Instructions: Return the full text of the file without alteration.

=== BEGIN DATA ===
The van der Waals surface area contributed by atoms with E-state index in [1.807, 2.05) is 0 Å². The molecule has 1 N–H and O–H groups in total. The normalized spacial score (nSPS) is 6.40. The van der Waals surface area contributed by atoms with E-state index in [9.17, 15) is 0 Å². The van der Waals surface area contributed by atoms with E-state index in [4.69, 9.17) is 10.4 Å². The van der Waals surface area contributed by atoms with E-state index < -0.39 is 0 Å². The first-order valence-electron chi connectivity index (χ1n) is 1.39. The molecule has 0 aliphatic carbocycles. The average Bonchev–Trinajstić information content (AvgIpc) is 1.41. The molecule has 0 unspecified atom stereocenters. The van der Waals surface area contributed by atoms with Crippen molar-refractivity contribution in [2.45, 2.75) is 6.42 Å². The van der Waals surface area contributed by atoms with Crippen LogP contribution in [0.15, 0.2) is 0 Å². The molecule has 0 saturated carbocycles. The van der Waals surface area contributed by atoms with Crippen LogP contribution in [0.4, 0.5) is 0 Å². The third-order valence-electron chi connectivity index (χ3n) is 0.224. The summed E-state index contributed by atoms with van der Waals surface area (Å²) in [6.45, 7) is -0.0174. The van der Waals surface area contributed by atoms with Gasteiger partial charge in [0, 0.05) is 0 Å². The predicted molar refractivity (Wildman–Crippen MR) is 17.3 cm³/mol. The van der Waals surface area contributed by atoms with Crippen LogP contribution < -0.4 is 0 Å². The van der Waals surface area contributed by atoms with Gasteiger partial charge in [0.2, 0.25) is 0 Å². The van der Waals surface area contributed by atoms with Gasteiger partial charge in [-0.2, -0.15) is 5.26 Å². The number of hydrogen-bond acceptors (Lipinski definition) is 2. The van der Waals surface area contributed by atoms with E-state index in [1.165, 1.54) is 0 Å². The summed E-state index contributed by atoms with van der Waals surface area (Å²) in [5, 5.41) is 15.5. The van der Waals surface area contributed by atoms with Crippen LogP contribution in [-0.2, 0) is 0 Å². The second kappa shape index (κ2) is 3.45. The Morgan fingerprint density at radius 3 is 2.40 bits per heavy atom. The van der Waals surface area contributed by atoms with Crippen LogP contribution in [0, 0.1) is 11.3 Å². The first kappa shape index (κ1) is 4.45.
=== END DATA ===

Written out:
The van der Waals surface area contributed by atoms with E-state index in [1.807, 2.05) is 0 Å². The molecule has 1 N–H and O–H groups in total. The normalized spacial score (nSPS) is 6.40. The van der Waals surface area contributed by atoms with E-state index in [9.17, 15) is 0 Å². The van der Waals surface area contributed by atoms with E-state index in [4.69, 9.17) is 10.4 Å². The van der Waals surface area contributed by atoms with E-state index < -0.39 is 0 Å². The first-order valence-electron chi connectivity index (χ1n) is 1.39. The molecule has 0 aliphatic carbocycles. The average Bonchev–Trinajstić information content (AvgIpc) is 1.41. The molecule has 0 unspecified atom stereocenters. The van der Waals surface area contributed by atoms with Crippen molar-refractivity contribution in [2.45, 2.75) is 6.42 Å². The van der Waals surface area contributed by atoms with Crippen LogP contribution in [0.15, 0.2) is 0 Å². The molecule has 0 saturated carbocycles. The van der Waals surface area contributed by atoms with Crippen LogP contribution in [0.4, 0.5) is 0 Å². The third-order valence-electron chi connectivity index (χ3n) is 0.224. The summed E-state index contributed by atoms with van der Waals surface area (Å²) in [6.45, 7) is -0.0174. The van der Waals surface area contributed by atoms with Gasteiger partial charge in [0, 0.05) is 0 Å². The predicted molar refractivity (Wildman–Crippen MR) is 17.3 cm³/mol. The van der Waals surface area contributed by atoms with Crippen LogP contribution < -0.4 is 0 Å². The van der Waals surface area contributed by atoms with Gasteiger partial charge in [0.2, 0.25) is 0 Å². The van der Waals surface area contributed by atoms with Gasteiger partial charge in [-0.2, -0.15) is 5.26 Å². The number of hydrogen-bond acceptors (Lipinski definition) is 2. The van der Waals surface area contributed by atoms with E-state index in [1.165, 1.54) is 0 Å². The summed E-state index contributed by atoms with van der Waals surface area (Å²) in [5, 5.41) is 15.5. The van der Waals surface area contributed by atoms with Crippen LogP contribution in [-0.2, 0) is 0 Å². The second kappa shape index (κ2) is 3.45. The Morgan fingerprint density at radius 3 is 2.40 bits per heavy atom. The van der Waals surface area contributed by atoms with Crippen LogP contribution in [0, 0.1) is 11.3 Å². The first kappa shape index (κ1) is 4.45.